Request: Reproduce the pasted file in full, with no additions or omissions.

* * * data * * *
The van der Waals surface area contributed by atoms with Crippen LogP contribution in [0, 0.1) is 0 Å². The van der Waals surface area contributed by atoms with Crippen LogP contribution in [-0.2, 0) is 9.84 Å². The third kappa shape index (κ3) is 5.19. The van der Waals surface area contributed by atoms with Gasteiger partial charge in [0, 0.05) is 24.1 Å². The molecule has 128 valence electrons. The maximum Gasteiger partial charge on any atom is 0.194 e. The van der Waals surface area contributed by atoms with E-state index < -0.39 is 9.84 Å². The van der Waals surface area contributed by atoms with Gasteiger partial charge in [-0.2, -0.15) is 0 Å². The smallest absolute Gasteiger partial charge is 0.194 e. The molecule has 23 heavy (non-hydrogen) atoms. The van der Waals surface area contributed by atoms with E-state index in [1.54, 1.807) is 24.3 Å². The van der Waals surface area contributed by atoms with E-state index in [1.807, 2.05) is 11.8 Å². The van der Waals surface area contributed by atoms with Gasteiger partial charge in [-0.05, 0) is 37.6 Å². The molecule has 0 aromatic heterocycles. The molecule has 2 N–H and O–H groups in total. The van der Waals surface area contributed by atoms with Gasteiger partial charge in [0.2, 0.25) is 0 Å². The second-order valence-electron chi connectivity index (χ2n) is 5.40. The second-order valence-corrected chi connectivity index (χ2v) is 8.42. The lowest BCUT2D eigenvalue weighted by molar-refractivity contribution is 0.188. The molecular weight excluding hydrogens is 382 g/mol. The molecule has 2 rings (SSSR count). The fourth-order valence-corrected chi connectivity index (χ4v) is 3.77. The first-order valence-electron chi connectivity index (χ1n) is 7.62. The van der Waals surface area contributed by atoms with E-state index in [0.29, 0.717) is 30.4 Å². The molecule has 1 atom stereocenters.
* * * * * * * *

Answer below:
The van der Waals surface area contributed by atoms with Crippen LogP contribution in [0, 0.1) is 0 Å². The van der Waals surface area contributed by atoms with Crippen LogP contribution in [-0.2, 0) is 9.84 Å². The third kappa shape index (κ3) is 5.19. The van der Waals surface area contributed by atoms with Gasteiger partial charge in [0, 0.05) is 24.1 Å². The molecule has 128 valence electrons. The maximum Gasteiger partial charge on any atom is 0.194 e. The van der Waals surface area contributed by atoms with E-state index < -0.39 is 9.84 Å². The van der Waals surface area contributed by atoms with Gasteiger partial charge in [-0.2, -0.15) is 0 Å². The smallest absolute Gasteiger partial charge is 0.194 e. The molecule has 23 heavy (non-hydrogen) atoms. The van der Waals surface area contributed by atoms with E-state index in [1.54, 1.807) is 24.3 Å². The van der Waals surface area contributed by atoms with E-state index in [1.807, 2.05) is 11.8 Å². The van der Waals surface area contributed by atoms with Gasteiger partial charge in [-0.05, 0) is 37.6 Å². The molecule has 0 aromatic heterocycles. The molecule has 2 N–H and O–H groups in total. The van der Waals surface area contributed by atoms with Gasteiger partial charge in [0.2, 0.25) is 0 Å². The second-order valence-electron chi connectivity index (χ2n) is 5.40. The second-order valence-corrected chi connectivity index (χ2v) is 8.42. The lowest BCUT2D eigenvalue weighted by molar-refractivity contribution is 0.188. The molecular weight excluding hydrogens is 382 g/mol. The molecule has 2 rings (SSSR count). The fourth-order valence-corrected chi connectivity index (χ4v) is 3.77. The first-order valence-electron chi connectivity index (χ1n) is 7.62. The van der Waals surface area contributed by atoms with E-state index in [0.29, 0.717) is 30.4 Å². The molecule has 1 atom stereocenters.